4

I cannot find anywhere the log level meaning of crond. I know that 0 is pretty much "log everything" while 8 is "show only important info" thanks to the crond help:

/ # crond --help
BusyBox v1.26.2 (2017-11-23 08:40:54 GMT) multi-call binary.

Usage: crond -fbS -l N -d N -L LOGFILE -c DIR

    -f      Foreground
    -b      Background (default)
    -S      Log to syslog (default)
    -l N    Set log level. Most verbose:0, default:8
    -d N    Set log level, log to stderr
    -L FILE Log to FILE
    -c DIR  Cron dir. Default:/var/spool/cron/crontabs

but where I can find exactly the documentation/meaning about the different levels?

I'm on Alpine 3.6.

  • Try man cron. Values may differ depending on your OS/cron version. – ridgy Dec 24 '17 at 13:38
  • Unfortunately on Alpine there is no man. I installed with apk add man man-pages, but still when I do man cron or man crond it says "man: No entry for crond/cron in the manual." – Oscar Fanelli Dec 24 '17 at 19:40
  • OK sorry. I don't know Alpine. so I can't help any futher. – ridgy Dec 24 '17 at 21:08
2

The particular semantics of the log level values for crond are only defined in the code, it seems. All of the crond logging there goes through a crondlog() function in busybox/miscutils/crond.c function:

static void crondlog(unsigned level, const char *msg, va_list va)
{
    if (level >= G.log_level) {
         /* Do logging... */

So that only those messages with levels higher than the one you specify via the -l command-line option are logged.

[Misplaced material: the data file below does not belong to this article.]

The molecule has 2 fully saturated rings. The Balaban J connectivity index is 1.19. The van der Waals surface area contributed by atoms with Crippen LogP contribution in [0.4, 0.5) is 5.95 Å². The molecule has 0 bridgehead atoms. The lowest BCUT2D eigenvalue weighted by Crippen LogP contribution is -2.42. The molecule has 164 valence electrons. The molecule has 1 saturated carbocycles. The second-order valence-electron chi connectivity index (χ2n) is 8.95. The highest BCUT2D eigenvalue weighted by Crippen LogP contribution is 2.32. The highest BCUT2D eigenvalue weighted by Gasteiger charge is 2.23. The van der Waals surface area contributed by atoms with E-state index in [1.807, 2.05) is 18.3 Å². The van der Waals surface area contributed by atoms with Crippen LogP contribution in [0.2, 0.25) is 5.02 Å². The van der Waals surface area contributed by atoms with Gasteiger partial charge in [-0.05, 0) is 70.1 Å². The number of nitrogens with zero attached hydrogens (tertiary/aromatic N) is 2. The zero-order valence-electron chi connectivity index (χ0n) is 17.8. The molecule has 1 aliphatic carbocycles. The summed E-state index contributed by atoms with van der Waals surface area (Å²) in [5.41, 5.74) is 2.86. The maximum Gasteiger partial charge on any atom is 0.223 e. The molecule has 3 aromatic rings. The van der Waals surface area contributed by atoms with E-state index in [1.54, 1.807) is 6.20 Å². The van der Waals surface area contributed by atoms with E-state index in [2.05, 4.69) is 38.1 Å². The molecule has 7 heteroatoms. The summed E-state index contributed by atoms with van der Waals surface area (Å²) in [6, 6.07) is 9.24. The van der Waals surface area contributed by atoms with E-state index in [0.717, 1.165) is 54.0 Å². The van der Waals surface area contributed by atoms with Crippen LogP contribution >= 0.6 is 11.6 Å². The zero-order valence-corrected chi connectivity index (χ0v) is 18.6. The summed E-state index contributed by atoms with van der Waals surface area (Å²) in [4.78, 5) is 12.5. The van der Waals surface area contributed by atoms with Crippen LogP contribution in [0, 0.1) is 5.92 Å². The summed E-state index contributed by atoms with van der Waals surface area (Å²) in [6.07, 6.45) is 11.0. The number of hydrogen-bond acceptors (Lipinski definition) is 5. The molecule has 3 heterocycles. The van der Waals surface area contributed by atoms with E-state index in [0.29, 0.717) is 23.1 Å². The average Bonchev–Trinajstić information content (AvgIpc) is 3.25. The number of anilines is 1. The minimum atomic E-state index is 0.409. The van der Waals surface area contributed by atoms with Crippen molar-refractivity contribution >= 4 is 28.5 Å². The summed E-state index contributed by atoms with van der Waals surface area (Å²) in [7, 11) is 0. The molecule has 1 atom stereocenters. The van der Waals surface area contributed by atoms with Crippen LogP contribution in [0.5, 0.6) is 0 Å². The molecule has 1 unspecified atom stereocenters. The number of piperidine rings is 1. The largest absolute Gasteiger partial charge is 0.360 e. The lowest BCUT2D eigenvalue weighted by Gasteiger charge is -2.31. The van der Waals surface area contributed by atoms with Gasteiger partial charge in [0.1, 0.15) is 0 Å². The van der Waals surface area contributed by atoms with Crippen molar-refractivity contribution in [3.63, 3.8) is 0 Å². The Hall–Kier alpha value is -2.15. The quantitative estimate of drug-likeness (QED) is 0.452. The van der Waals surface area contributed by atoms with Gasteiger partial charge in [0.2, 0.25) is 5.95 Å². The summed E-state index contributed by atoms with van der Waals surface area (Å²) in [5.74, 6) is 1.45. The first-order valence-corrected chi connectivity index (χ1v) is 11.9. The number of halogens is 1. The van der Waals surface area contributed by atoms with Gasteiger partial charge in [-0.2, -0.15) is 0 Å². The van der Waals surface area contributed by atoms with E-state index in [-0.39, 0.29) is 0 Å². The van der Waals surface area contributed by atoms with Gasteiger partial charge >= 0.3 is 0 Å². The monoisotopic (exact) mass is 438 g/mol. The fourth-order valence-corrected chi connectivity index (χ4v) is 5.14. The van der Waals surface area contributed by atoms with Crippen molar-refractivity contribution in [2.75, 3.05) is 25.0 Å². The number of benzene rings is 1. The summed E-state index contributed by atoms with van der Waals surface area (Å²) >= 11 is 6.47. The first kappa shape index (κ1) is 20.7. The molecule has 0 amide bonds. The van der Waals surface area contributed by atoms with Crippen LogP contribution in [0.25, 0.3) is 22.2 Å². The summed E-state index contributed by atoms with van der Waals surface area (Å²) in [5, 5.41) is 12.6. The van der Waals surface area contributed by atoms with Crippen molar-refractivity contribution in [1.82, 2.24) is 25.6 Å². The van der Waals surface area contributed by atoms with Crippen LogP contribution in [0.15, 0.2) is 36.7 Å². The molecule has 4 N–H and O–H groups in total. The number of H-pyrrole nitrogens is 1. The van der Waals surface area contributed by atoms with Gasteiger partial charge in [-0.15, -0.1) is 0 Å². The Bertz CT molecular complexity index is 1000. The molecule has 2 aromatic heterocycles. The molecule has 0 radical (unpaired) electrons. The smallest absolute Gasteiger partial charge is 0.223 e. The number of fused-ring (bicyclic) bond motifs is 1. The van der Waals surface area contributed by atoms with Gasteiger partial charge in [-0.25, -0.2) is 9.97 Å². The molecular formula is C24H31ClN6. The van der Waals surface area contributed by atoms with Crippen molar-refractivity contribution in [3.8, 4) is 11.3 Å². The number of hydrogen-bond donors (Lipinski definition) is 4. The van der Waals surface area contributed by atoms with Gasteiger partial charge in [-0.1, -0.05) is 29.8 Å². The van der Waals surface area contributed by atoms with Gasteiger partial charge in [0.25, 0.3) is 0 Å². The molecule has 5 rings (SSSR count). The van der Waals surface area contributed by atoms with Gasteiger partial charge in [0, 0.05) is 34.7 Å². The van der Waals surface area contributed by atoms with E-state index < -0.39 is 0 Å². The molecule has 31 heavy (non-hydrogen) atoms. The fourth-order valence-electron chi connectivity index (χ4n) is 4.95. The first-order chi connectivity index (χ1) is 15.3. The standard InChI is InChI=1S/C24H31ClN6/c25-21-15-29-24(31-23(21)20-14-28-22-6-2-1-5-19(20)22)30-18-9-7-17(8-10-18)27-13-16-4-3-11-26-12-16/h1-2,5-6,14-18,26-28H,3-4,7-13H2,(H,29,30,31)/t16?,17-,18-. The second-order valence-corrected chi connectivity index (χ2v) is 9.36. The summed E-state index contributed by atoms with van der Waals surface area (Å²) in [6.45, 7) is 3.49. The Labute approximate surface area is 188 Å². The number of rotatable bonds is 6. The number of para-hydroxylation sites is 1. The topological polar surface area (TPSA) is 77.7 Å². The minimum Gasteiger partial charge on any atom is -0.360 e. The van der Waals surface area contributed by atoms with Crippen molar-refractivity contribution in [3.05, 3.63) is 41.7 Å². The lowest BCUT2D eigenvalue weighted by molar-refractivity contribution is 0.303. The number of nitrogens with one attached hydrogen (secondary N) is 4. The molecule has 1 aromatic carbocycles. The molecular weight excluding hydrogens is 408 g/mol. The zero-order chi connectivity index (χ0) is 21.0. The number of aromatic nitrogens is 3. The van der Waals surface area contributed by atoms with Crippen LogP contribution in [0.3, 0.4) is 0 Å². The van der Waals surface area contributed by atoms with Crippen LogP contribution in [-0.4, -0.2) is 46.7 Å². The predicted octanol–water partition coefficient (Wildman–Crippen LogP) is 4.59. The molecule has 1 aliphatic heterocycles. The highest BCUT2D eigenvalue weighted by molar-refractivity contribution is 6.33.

Then, elsewhere in that crond.c file, we see that crondlog() is only called via the log5(), log7(), and log8() wrapper functions. Which means that those are the only levels at which that crond program logs messages.

These log levels are specific to crond, and are not related to any syslog(3) levels or other programs. In short, the meaning of these levels is only found in the source code for this program.

1

I was doing some debugging on my Slackware 14.2 system and needed crond to be more informative.  I downloaded the source code and went through it.

Summary of my crond -l # testing:
-l 0, -l 1, -l 2, ... worked ok up to -l 7; then it got unpredictable since there are only 7 logging levels.  The first four levels were pretty silent; they didn't log anything.

Summary of logging levels from crond main.c:

 -l emerg or panic  LOG_EMERG   0   [* system is unusable *]
 -l alert           LOG_ALERT   1   [* action must be taken immediately *]
 -l crit            LOG_CRIT    2   [* critical conditions *]
 -l error or err    LOG_ERR     3   [* error conditions *]
 -l warn or warning LOG_WARNING 4   [* warning conditions *]
 -l notice          LOG_NOTICE  5   [* normal but significant condition *] the default
 -l info            LOG_INFO    6   [* informational *]
 -l debug           LOG_DEBUG   7   [* debug-level messages *] same as -d option 

Note:the higher the number, the more logging you will get from crond.  I run it with -l debug now.

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